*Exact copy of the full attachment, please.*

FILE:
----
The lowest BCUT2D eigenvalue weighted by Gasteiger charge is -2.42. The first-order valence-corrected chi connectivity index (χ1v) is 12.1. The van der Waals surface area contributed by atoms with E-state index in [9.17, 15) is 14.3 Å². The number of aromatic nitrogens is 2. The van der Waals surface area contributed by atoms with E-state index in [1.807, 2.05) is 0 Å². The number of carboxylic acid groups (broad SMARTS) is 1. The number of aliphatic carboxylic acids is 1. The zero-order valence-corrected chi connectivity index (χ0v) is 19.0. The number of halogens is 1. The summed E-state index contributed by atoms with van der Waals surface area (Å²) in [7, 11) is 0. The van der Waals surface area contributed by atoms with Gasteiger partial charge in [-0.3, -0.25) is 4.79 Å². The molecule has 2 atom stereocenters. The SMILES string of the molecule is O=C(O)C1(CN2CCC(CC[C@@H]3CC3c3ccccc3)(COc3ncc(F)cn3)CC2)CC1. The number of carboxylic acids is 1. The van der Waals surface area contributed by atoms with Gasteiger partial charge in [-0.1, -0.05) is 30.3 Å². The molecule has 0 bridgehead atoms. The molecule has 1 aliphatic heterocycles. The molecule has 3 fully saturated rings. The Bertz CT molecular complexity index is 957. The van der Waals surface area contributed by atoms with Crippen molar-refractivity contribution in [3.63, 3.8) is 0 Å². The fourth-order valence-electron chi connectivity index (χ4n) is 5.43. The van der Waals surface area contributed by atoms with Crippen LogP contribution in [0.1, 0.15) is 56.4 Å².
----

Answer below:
The lowest BCUT2D eigenvalue weighted by Gasteiger charge is -2.42. The first-order valence-corrected chi connectivity index (χ1v) is 12.1. The van der Waals surface area contributed by atoms with E-state index in [9.17, 15) is 14.3 Å². The number of aromatic nitrogens is 2. The van der Waals surface area contributed by atoms with E-state index in [1.807, 2.05) is 0 Å². The number of carboxylic acid groups (broad SMARTS) is 1. The number of aliphatic carboxylic acids is 1. The zero-order valence-corrected chi connectivity index (χ0v) is 19.0. The number of halogens is 1. The summed E-state index contributed by atoms with van der Waals surface area (Å²) in [7, 11) is 0. The van der Waals surface area contributed by atoms with Gasteiger partial charge in [-0.3, -0.25) is 4.79 Å². The molecule has 2 atom stereocenters. The SMILES string of the molecule is O=C(O)C1(CN2CCC(CC[C@@H]3CC3c3ccccc3)(COc3ncc(F)cn3)CC2)CC1. The number of carboxylic acids is 1. The van der Waals surface area contributed by atoms with Gasteiger partial charge in [-0.1, -0.05) is 30.3 Å². The molecule has 0 bridgehead atoms. The molecule has 1 aliphatic heterocycles. The molecule has 3 fully saturated rings. The Bertz CT molecular complexity index is 957. The van der Waals surface area contributed by atoms with Crippen molar-refractivity contribution in [3.63, 3.8) is 0 Å². The fourth-order valence-electron chi connectivity index (χ4n) is 5.43. The van der Waals surface area contributed by atoms with Crippen LogP contribution in [0.1, 0.15) is 56.4 Å².